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Some Children are Picky Eaters due to Genetic Variation

Mar 21, 2013 06:45 AM EDT
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According to a new study, genes are behind kids' aversion to new kinds of foods. 

Food neophobia is a condition where a person avoids or is reluctant to taste unfamiliar foods. The condition in children is associated with low intake of fruits, vegetables and protein foods. The present study, conducted by researchers from University of North Carolina at Chapel Hill, found that the condition is largely due to genetic variation.

"In some respects, food neophobia, or the aversion to trying new foods, is similar to child temperament or personality. Some children are more genetically susceptible than others to avoid new foods. However, that doesn't mean that they can't change their behaviors and become a little less picky," said Myles Faith, an associate professor of nutrition at UNC's Gillings School of Global Public Health, lead author of the study.

The study was based on data obtained from 66 pairs of twins who were between 4 and 7 years old. Researchers found that more than 70 percent of the variation in picky and non-picky eaters could be explained by genetics, while the rest was due to the environmental conditions.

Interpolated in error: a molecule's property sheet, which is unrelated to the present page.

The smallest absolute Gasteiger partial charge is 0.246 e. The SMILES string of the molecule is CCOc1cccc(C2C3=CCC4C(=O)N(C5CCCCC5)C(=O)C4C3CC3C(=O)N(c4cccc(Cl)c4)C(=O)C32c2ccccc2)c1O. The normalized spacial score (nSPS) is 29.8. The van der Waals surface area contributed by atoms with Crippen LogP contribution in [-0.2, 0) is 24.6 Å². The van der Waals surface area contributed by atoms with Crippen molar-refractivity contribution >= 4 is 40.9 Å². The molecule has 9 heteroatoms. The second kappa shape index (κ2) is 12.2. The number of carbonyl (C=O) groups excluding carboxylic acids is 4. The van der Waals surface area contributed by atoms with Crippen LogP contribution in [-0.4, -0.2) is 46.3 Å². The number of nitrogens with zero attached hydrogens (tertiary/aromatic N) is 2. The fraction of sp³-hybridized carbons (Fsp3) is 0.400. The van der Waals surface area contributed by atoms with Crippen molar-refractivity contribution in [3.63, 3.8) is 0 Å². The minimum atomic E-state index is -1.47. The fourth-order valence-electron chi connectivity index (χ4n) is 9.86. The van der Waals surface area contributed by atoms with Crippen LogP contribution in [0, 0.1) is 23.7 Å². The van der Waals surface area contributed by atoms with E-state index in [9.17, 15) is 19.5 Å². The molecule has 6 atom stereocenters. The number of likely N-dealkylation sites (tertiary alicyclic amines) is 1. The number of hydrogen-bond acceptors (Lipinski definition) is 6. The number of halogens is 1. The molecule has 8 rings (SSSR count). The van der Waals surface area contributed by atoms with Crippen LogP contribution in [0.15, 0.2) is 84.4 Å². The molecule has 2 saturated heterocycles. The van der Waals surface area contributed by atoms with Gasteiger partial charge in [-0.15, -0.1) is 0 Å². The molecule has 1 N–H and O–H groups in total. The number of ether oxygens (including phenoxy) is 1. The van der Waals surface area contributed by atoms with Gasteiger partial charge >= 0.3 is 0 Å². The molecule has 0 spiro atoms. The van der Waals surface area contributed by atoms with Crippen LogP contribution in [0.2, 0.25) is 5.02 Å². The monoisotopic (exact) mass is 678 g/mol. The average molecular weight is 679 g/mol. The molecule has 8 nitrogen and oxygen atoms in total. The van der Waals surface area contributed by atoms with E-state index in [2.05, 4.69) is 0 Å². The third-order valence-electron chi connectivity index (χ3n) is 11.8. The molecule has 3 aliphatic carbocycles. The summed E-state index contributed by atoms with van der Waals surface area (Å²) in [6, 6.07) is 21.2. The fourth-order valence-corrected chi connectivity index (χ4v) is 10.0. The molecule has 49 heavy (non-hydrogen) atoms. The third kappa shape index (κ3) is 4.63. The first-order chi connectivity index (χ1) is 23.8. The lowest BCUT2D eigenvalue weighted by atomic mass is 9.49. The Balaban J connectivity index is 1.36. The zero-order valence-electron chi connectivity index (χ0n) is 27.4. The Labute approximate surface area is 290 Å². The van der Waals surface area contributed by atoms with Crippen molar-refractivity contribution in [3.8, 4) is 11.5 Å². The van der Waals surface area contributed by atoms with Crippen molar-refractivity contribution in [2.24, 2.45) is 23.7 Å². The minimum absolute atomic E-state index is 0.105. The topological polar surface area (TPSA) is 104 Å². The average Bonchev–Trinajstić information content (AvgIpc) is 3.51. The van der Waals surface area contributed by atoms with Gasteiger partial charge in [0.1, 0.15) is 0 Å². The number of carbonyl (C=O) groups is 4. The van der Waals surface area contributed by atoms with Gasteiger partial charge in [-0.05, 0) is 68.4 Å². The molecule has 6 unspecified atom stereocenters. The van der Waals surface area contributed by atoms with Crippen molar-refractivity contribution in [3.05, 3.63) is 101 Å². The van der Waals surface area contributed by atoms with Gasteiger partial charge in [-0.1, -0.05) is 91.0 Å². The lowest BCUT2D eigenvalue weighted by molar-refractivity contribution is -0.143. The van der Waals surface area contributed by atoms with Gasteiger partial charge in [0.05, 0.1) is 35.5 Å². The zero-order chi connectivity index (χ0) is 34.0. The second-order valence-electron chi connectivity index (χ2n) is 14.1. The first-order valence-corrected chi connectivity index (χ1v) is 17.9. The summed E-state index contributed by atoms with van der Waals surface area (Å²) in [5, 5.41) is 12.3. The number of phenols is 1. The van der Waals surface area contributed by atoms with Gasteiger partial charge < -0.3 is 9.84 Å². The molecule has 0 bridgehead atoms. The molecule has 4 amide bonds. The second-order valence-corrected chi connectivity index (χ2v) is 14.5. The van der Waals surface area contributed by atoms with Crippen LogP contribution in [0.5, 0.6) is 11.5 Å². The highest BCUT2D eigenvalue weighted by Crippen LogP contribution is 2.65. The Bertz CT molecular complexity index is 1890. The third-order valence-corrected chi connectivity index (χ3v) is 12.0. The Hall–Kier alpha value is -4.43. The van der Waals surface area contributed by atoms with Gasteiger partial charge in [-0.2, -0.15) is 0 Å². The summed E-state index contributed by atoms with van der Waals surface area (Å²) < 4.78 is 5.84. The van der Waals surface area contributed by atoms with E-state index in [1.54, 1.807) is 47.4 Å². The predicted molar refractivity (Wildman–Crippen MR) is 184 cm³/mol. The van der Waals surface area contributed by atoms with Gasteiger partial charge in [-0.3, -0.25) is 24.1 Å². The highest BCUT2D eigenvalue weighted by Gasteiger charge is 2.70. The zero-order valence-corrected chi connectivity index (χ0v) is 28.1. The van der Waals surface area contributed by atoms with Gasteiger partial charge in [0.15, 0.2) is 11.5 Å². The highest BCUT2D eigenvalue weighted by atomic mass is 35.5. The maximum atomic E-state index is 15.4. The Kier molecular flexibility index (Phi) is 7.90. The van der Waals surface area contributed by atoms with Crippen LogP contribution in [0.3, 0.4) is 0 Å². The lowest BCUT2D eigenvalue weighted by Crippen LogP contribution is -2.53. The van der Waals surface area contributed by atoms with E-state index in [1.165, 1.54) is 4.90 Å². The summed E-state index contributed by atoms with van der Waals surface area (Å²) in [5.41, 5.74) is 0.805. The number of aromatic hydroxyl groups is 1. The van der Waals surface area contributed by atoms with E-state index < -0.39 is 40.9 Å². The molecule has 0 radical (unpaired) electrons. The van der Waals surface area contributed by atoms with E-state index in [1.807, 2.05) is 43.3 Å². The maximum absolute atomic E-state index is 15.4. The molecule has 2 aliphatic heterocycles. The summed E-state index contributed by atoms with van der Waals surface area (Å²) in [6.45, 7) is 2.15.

The study even looked at how parents' and child's weight affected food neophobia. Researchers found that if the parents were heavy, the child had higher body mass only if they had an aversion to new foods.

Researchers say that parents can help the child eat a variety of foods by serving a wide variety of foods from which the kid can choose a new item. Parents can even be role-models for the kids by trying out new foods themselves.

"Each child may respond differently to each approach, and research needs to examine new interventions that take into account children's individuality. But what we do know through this and other emerging science is that this individuality includes genetic uniqueness," said Faith in a news release.

The study is published in the journal Obesity.      

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